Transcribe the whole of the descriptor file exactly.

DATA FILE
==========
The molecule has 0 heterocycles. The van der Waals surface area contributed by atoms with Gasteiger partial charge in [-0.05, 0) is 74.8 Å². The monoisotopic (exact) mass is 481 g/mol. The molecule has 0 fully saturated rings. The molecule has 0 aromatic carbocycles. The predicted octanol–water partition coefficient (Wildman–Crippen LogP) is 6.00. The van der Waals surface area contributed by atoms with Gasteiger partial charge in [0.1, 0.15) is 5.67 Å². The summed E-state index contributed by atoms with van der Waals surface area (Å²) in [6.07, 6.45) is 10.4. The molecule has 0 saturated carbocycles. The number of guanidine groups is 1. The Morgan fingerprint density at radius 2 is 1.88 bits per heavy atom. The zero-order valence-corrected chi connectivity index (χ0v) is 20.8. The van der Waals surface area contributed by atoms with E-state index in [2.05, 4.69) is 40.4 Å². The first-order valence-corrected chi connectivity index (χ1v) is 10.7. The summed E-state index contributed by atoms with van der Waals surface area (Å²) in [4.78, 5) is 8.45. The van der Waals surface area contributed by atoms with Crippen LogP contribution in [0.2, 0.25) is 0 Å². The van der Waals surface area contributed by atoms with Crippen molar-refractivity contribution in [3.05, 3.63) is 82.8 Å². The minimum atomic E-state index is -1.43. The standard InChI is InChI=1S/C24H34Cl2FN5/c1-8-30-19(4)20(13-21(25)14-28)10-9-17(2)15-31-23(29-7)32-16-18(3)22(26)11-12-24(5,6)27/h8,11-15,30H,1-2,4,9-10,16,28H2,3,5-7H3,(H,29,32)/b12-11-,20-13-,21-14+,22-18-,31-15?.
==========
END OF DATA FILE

The molecule has 0 heterocycles. The van der Waals surface area contributed by atoms with Gasteiger partial charge in [-0.05, 0) is 74.8 Å². The monoisotopic (exact) mass is 481 g/mol. The molecule has 0 fully saturated rings. The molecule has 0 aromatic carbocycles. The predicted octanol–water partition coefficient (Wildman–Crippen LogP) is 6.00. The van der Waals surface area contributed by atoms with Gasteiger partial charge in [0.1, 0.15) is 5.67 Å². The summed E-state index contributed by atoms with van der Waals surface area (Å²) in [6.07, 6.45) is 10.4. The molecule has 0 saturated carbocycles. The number of guanidine groups is 1. The Morgan fingerprint density at radius 2 is 1.88 bits per heavy atom. The zero-order valence-corrected chi connectivity index (χ0v) is 20.8. The van der Waals surface area contributed by atoms with E-state index in [2.05, 4.69) is 40.4 Å². The first-order valence-corrected chi connectivity index (χ1v) is 10.7. The summed E-state index contributed by atoms with van der Waals surface area (Å²) in [4.78, 5) is 8.45. The van der Waals surface area contributed by atoms with Crippen LogP contribution in [0.2, 0.25) is 0 Å². The van der Waals surface area contributed by atoms with Crippen molar-refractivity contribution in [3.05, 3.63) is 82.8 Å². The minimum atomic E-state index is -1.43. The standard InChI is InChI=1S/C24H34Cl2FN5/c1-8-30-19(4)20(13-21(25)14-28)10-9-17(2)15-31-23(29-7)32-16-18(3)22(26)11-12-24(5,6)27/h8,11-15,30H,1-2,4,9-10,16,28H2,3,5-7H3,(H,29,32)/b12-11-,20-13-,21-14+,22-18-,31-15?.